Darby Patterson: Love in Bronze
Darby Patterson put her hands around a long-lost love in her mid 50s: bronze. The artistic relationship was there all along, she just didn't know it until she sat down with a few pounds of clay to begin her bronze sculptures after she was laid off from a job in corporate communications and government relations.
"I start with a picture and a vision and a lump of clay and marry those two together - then I have this thing that never existed before in front of me," says Patterson. "Some people can draw. I didn't discover this until I was 55, 56 - that I could sit down with clay and do this; it came naturally, it was remarkable. I had no teaching, no training."
Patterson's son Rene Steinke, a renowned glassblower, began his craft at age 16; and her daughter, Ianna Nova Frisby, became a ceramic artist and art teacher early on. Patterson is now following in her children's artistic footsteps. She shares some space in her son's studio/warehouse, Rene Glass, and uses the second floor of her Sacramento home as a workspace.
"It's such a multi-step process," she says. "The clay is the creative part, when you're creating and carving. I disappear for hours. Then you have to deal with a different part of your brain in creating the mold, dealing with chemicals and the ratios of the elements you use to make the molds - it's sometimes a lot of trial and error, then you pour a wax replica, then it's off to the foundry. And sometimes that's not the end of it. It's all about wearing different hats. I think people don't understand the many steps involved and the skills it takes to sculpt bronze."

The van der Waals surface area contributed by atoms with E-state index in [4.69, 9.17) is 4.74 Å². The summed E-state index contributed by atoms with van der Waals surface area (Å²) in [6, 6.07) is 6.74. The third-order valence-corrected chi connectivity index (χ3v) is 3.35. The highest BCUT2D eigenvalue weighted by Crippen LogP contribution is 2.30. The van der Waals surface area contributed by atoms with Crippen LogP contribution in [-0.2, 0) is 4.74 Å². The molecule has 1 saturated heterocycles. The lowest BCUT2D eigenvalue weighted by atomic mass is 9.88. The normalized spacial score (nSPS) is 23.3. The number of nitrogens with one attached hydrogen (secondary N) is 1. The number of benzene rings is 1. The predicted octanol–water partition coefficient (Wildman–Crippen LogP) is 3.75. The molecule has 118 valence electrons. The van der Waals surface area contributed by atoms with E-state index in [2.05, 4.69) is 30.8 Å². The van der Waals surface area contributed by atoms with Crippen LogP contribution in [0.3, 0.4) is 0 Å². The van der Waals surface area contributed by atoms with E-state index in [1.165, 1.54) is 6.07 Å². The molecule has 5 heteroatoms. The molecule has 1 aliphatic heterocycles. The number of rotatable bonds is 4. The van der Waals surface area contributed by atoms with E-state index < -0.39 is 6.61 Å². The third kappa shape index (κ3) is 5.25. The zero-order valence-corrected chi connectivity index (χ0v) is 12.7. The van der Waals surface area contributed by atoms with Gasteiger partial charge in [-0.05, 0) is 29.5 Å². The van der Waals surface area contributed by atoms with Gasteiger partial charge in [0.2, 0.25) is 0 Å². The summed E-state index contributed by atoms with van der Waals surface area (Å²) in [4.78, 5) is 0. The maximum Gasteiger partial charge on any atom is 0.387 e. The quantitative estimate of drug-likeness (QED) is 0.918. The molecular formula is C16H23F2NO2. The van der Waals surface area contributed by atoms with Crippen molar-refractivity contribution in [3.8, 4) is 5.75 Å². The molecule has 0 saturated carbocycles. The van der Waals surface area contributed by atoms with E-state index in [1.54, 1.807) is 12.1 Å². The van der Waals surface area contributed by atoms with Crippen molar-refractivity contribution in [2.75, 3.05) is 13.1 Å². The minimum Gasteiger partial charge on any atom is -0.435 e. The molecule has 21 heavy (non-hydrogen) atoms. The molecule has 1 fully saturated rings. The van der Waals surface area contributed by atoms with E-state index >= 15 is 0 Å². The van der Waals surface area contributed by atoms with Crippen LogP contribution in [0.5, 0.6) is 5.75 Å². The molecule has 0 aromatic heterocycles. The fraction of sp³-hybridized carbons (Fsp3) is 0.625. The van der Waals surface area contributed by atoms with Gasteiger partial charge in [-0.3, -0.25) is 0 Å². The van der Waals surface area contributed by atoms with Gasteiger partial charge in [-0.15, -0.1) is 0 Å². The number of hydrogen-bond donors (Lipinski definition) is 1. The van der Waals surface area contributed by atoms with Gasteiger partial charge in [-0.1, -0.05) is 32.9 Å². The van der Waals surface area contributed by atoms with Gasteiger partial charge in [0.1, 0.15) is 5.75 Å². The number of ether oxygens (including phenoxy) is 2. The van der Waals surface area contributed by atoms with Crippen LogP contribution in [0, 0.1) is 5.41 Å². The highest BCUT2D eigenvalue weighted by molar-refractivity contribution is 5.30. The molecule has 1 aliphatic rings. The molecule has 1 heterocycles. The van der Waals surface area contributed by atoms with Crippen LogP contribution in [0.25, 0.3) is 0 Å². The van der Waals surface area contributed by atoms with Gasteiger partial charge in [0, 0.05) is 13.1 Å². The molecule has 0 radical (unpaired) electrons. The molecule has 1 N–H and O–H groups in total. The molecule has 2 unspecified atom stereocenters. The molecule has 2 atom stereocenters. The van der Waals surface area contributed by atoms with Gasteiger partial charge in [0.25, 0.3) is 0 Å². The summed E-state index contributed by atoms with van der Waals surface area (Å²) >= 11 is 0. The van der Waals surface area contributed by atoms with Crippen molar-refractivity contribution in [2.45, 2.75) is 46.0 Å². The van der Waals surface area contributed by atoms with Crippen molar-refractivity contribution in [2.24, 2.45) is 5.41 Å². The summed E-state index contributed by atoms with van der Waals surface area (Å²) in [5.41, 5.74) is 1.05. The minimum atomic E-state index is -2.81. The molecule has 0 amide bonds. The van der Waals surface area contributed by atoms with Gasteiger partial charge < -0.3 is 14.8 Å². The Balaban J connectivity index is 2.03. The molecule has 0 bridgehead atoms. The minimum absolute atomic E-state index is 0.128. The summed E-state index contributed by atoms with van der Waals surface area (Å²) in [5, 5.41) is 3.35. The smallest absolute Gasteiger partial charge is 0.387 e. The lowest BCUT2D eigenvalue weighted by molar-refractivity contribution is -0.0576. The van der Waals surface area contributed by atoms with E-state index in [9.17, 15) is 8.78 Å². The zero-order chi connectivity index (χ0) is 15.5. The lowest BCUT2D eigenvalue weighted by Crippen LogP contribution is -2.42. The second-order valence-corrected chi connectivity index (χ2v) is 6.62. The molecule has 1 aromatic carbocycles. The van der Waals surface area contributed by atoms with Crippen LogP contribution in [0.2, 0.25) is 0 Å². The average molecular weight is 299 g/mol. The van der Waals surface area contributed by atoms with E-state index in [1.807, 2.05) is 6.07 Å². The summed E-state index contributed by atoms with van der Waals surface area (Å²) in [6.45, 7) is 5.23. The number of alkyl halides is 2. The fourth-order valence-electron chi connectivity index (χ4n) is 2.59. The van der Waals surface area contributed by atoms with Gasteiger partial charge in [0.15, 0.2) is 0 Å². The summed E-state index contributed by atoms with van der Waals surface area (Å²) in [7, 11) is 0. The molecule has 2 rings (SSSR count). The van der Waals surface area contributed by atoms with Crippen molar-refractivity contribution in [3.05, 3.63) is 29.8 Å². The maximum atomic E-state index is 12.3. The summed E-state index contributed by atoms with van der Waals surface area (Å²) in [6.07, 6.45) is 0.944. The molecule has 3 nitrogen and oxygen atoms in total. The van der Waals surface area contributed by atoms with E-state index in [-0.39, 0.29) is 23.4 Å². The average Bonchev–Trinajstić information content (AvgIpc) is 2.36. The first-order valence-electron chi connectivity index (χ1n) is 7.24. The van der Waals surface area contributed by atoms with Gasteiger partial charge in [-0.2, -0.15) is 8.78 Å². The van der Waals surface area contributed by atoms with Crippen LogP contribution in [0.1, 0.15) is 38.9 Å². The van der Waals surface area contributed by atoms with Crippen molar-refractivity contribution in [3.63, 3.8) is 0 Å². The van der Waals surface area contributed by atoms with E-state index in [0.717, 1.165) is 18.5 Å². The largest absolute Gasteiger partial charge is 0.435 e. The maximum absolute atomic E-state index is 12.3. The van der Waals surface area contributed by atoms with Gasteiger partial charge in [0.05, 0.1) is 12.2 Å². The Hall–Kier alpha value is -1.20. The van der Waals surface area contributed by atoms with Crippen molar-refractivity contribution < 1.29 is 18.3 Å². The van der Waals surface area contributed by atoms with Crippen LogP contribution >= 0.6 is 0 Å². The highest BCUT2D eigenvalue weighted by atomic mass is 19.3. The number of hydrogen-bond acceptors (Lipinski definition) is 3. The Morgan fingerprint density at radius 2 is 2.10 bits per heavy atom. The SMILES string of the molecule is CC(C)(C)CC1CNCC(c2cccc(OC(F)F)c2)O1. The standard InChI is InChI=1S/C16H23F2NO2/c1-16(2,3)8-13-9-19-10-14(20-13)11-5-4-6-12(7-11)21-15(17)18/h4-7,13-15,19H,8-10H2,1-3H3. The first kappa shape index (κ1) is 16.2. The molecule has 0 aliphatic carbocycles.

Patterson has been busy with commission work for a water reclamation plant and a public library, plus dabbling in a line of precious, patina-brushed small bronze boxes - perfect for keepsakes.
"I like the idea of whimsical things that make people smile - realistic, but fanciful," she says. "I have an emperor penguin sculpture at the zoo in Sacramento. It's child-sized, so kids can go up and pet the head, and now the top of the head has this pretty polished area from all the petting. Sometimes my projects come from e-mails from my website, like someone who wanted a bronze fire hydrant for her dog's ashes."
A few of her bronze visions are also combined with her son's hand-blown glass, like a bronze camel lined with a red rim of glass. Animals, in fact, seem to be Patterson's muse - but she's not sure why.
What she does know is why she loves the process of sculpting bronze - from start to foundry to finish. "I love the smell of the bronze, the sounds of the chains clanking, the whole aura in a foundry," says Patterson. "It's all about that magic - alchemy - that happens when you take copper or bronze, beautiful on their own, and add a little zinc and some other chemistry. It creates something that endures time. And that's one of the things that so attracted me.
"Glass breaks, ditto for clay," she continues. "Bronze is as forever as I can imagine. That combined with the ancient feel of the process, the repetition of history and doing what an artisan did in a similar way thousands of years ago. How cool is that?"
Also in this Issue:
- A Sense of Eternity: The Bronze Work of Peter Harper
- Copper Sonja: Beautiful and Unusual Mixed Metal Jewelry
- Darby Patterson: Love in Bronze
- Deep in the Heart of Patridge
- New Copper and Glass Wing at UA Museum Focuses on Optical Sciences